I found microsoft server extensions ( vti_pvt)

The service.cnf file was found in the _vti_pvt directory on a system running Microsoft FrontPage Server Extensions. This file contains meta-information about the web server. An attacker could submit a request for the vulnerable file and cause the server to reveal sensitive system information. The attacker could use this information to launch further attacks against the affected host. Recommendations include removing this file from the system if it is not needed, or tightening the default permission settings.

Explanation

With the default permission settings being too lenient, an attacker could submit a GET request to the server for the service.cnf file in the /_vti_pvt/ directory. A successful GET request would cause the host to reveal sensitive system information. The attacker could then use this information to launch further attacks against the affected host.

GET /_vti_pvt/service.cnf HTTP/1.1
Referer: xyz.com
User-Agent: Mozilla/4.0 (compatible; MSIE 7.0; Windows NT 5.1; SV1; .NET CLR 1.1.4322)
Accept: */*
Pragma: no-cache
Host: xyz.com
X-Scan-Memo: Category=”Audit”; Function=”createStateRequestFromAttackDefinition”; SID=”72D2517010E234E2060E83A6AE5643C7"; PSID=”3B5C6D4258EDE9E2520272F502F91B6B”; SessionType=”AuditAttack”; CrawlType=”None”; AttackType=”Server”; OriginatingEngineID=”3a7ec23a-f5cb-4b05–96a6–1b112f48f417"; AttackSequence=”0"; AttackParamDesc=””; AttackParamIndex=”0"; AttackParamSubIndex=”0"; CheckId=”85"; Engine=”Known”; Retry=”False”; SmartMode=”NonServerSpecificOnly”; ThreadId=”39"; ThreadType=”AuditDBReaderSessionDrivenAudit”;
Connection: Keep-Alive
Cookie: CustomCookie=****************A2CCD6849B0A63D3EFF65615601Y3637;status=yes;username=;userid=;sessionid=;ASPSESSIONIDCARBTACT=MFDJMBECOPCHKADHOLMNBJPL;state=

Photo by Priscilla Du Preez on Unsplash

For Security Operations:

If the file is not needed, remove it from the system. All FrontPage functionality will be lost, and no FrontPage Server Extension features will work, including publishing.

If the file is needed, ensure that the access control list (ACL) does not grant anonymous users access to the service.cnf file. Tighten the default permission settings to prevent unauthorized access to this file. Preventing unauthorized access to the file will prevent sensitive system information from being revealed to potential attackers.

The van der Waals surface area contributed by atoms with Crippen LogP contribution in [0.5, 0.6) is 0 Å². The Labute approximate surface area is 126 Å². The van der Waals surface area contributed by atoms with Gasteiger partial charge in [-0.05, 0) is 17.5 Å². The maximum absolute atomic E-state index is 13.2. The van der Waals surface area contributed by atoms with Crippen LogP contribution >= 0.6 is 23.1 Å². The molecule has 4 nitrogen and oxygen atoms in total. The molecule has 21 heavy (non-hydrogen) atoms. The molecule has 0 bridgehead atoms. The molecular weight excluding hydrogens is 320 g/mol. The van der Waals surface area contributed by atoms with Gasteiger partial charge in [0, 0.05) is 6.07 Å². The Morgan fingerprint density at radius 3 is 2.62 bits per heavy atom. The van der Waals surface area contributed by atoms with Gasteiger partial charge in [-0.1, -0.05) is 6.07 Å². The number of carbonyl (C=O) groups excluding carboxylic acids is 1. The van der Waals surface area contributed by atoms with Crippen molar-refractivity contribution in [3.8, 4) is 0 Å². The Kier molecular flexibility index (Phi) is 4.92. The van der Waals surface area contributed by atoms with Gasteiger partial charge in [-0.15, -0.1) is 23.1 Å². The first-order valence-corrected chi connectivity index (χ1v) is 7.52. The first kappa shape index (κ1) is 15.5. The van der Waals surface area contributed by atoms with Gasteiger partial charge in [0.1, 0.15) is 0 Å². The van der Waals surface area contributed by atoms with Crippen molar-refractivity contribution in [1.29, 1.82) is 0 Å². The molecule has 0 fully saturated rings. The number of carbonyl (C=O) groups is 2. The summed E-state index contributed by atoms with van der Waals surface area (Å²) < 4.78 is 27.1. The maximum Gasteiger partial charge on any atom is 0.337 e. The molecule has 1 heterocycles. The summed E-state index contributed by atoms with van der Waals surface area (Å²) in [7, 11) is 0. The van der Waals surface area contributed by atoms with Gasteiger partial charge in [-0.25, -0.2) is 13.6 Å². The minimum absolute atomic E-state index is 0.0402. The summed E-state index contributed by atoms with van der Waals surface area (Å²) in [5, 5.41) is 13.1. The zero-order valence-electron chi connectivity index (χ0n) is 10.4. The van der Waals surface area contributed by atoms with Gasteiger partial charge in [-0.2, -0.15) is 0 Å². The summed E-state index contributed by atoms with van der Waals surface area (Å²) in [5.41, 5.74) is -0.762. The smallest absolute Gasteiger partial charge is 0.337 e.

Review the Reference Info section for more information on workarounds.

For Developers:

When building the web application, ensure that the service.cnf file is not publicly available via the production server.

For QA:

During testing, this assessment lists all files and folders in your web application, and details their significance. Ensure that developers are not leaving world-readable *.cnf files publicly available to a potential attacker via your web application.

Tips

A basic requirement for a successful attack upon your web application is reconnaissance. An attacker will employ a variety of methods, including malicious scanning agents and Google searches, to find out as much information about your web application as possible. The attacker can then use that information to formulate the next method of attack. An attacker who discovers sensitive system information has had a large portion of reconnaissance conducted for him or her.

I’m a hacker, but I’m the good kind of hackers. And I’ve never been a criminal.

“Mikko Hypponen”

Blogger | Security Researcher | Digital forensic analyst | Twitter — @mrunal110

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